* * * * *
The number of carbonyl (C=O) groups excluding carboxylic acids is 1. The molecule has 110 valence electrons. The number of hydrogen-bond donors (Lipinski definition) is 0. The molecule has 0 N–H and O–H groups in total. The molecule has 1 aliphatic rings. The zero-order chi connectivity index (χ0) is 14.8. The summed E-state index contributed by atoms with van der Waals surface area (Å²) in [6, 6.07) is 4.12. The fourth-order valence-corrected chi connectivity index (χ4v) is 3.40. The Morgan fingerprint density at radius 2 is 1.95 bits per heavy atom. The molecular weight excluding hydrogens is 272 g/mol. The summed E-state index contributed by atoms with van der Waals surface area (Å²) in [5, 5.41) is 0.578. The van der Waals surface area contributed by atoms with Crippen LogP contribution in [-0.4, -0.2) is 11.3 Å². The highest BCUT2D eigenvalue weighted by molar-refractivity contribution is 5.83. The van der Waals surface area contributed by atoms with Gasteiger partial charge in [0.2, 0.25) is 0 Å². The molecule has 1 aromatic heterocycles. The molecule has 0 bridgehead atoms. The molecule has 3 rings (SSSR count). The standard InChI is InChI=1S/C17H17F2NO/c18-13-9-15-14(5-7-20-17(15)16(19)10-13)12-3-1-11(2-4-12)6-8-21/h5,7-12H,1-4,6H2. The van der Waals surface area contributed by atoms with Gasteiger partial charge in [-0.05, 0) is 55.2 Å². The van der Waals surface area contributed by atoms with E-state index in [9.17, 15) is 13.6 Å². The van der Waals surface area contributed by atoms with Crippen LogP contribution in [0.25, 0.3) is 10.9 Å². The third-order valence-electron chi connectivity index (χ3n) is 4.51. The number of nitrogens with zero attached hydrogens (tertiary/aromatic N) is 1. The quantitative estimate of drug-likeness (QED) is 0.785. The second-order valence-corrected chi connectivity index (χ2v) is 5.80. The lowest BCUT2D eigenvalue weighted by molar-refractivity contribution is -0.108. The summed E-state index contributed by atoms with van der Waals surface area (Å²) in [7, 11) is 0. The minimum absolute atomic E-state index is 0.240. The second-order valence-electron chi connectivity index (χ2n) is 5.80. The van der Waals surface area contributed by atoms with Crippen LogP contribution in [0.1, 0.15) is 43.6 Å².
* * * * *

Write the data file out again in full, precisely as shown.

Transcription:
The number of carbonyl (C=O) groups excluding carboxylic acids is 1. The molecule has 110 valence electrons. The number of hydrogen-bond donors (Lipinski definition) is 0. The molecule has 0 N–H and O–H groups in total. The molecule has 1 aliphatic rings. The zero-order chi connectivity index (χ0) is 14.8. The summed E-state index contributed by atoms with van der Waals surface area (Å²) in [6, 6.07) is 4.12. The fourth-order valence-corrected chi connectivity index (χ4v) is 3.40. The Morgan fingerprint density at radius 2 is 1.95 bits per heavy atom. The molecular weight excluding hydrogens is 272 g/mol. The summed E-state index contributed by atoms with van der Waals surface area (Å²) in [5, 5.41) is 0.578. The van der Waals surface area contributed by atoms with Crippen LogP contribution in [-0.4, -0.2) is 11.3 Å². The highest BCUT2D eigenvalue weighted by molar-refractivity contribution is 5.83. The van der Waals surface area contributed by atoms with Gasteiger partial charge in [0.2, 0.25) is 0 Å². The molecule has 1 aromatic heterocycles. The molecule has 0 bridgehead atoms. The molecule has 3 rings (SSSR count). The standard InChI is InChI=1S/C17H17F2NO/c18-13-9-15-14(5-7-20-17(15)16(19)10-13)12-3-1-11(2-4-12)6-8-21/h5,7-12H,1-4,6H2. The van der Waals surface area contributed by atoms with Gasteiger partial charge in [-0.05, 0) is 55.2 Å². The van der Waals surface area contributed by atoms with E-state index in [9.17, 15) is 13.6 Å². The van der Waals surface area contributed by atoms with Crippen LogP contribution in [0.25, 0.3) is 10.9 Å². The third-order valence-electron chi connectivity index (χ3n) is 4.51. The number of nitrogens with zero attached hydrogens (tertiary/aromatic N) is 1. The quantitative estimate of drug-likeness (QED) is 0.785. The second-order valence-corrected chi connectivity index (χ2v) is 5.80. The lowest BCUT2D eigenvalue weighted by molar-refractivity contribution is -0.108. The summed E-state index contributed by atoms with van der Waals surface area (Å²) in [7, 11) is 0. The minimum absolute atomic E-state index is 0.240. The second-order valence-electron chi connectivity index (χ2n) is 5.80. The van der Waals surface area contributed by atoms with Crippen LogP contribution in [0.1, 0.15) is 43.6 Å².